English spoken here: Arizona moves from English-only to stop-and-deport

Dennis Baron debaron at ILLINOIS.EDU
Sun May 16 00:28:12 UTC 2010

There's a new post on the Web of Language:  English spoken here:  
Arizona moves from English-only to stop-and-deport

Tiny Jackson, New York (pop. 1,718), has one thing that its big  
neighbor, New York City, three hours to the south, lacks: English is  
its official language. A new law passed in Jackson last month requires  
that all town business be conducted in English – not that there is  
much business in Jackson, which has no schools, markets, gas stations,  
or places of worship.

Nor does English seem to be in immediate danger in Jackson. According  
to the 2000 Census, 97.2% of its residents are monolingual white  
anglophones. The town is not without diversity: inhabitants include a  
small number of African Americans, three Native Americans, eight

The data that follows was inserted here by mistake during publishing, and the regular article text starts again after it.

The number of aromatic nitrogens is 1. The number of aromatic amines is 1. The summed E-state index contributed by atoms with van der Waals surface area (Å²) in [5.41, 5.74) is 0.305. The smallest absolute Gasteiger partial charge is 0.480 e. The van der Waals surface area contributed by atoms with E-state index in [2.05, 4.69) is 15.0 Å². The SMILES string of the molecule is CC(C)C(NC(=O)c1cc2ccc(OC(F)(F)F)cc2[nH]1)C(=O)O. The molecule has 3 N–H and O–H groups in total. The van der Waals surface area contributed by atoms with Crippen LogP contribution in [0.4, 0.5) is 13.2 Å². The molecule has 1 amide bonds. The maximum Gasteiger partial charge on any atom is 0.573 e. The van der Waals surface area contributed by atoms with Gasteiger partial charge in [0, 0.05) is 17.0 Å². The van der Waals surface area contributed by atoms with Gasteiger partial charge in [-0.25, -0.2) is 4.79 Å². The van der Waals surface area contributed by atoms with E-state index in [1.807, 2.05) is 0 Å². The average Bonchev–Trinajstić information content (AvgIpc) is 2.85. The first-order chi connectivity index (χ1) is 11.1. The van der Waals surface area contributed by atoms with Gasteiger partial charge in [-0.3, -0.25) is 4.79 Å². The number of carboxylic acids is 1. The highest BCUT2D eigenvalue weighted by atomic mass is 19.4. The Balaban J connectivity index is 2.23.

Asians, and nineteen Hispanics. Only 11 of the Hispanics speak  
Spanish, and none of the Asians speaks Chinese. There are also three  
speakers of Tagalog and six German-speaking residents, but Jackson’s  
new official language law will put a stop to all of that.

Jackson is far from alone in declaring English official. Joining the  
list of America's English-Only towns and cities, last March, Prescott,  
Arizona (pop. 30,000, with 2,200 Spanish speakers), tore down a 2010  
Census banner strung across one of its main streets because that  
banner was in Spanish. Although funds for the banner were supplied by  
the U.S. Census Bureau as part of its campaign to count everyone in  
the country, documented or illegal, Prescott officials pulled down the  
sign because Arizona's official English law bans state and local  
governments from doing business in any language other than English,  
plus they didn't want illegals counted among the town's residents,  
even though Prescott receives $12,000 from the federal government for  
everyone counted by the Census. . . .

find out more about English in Arizona by reading the rest of this  
post on the Web of Language: http://bit.ly/webllan

Dennis Baron
Professor of English and Linguistics
Department of English
University of Illinois
608 S. Wright St.
Urbana, IL 61801

office: 217-244-0568
fax: 217-333-4321


read the Web of Language:

The American Dialect Society - http://www.americandialect.org

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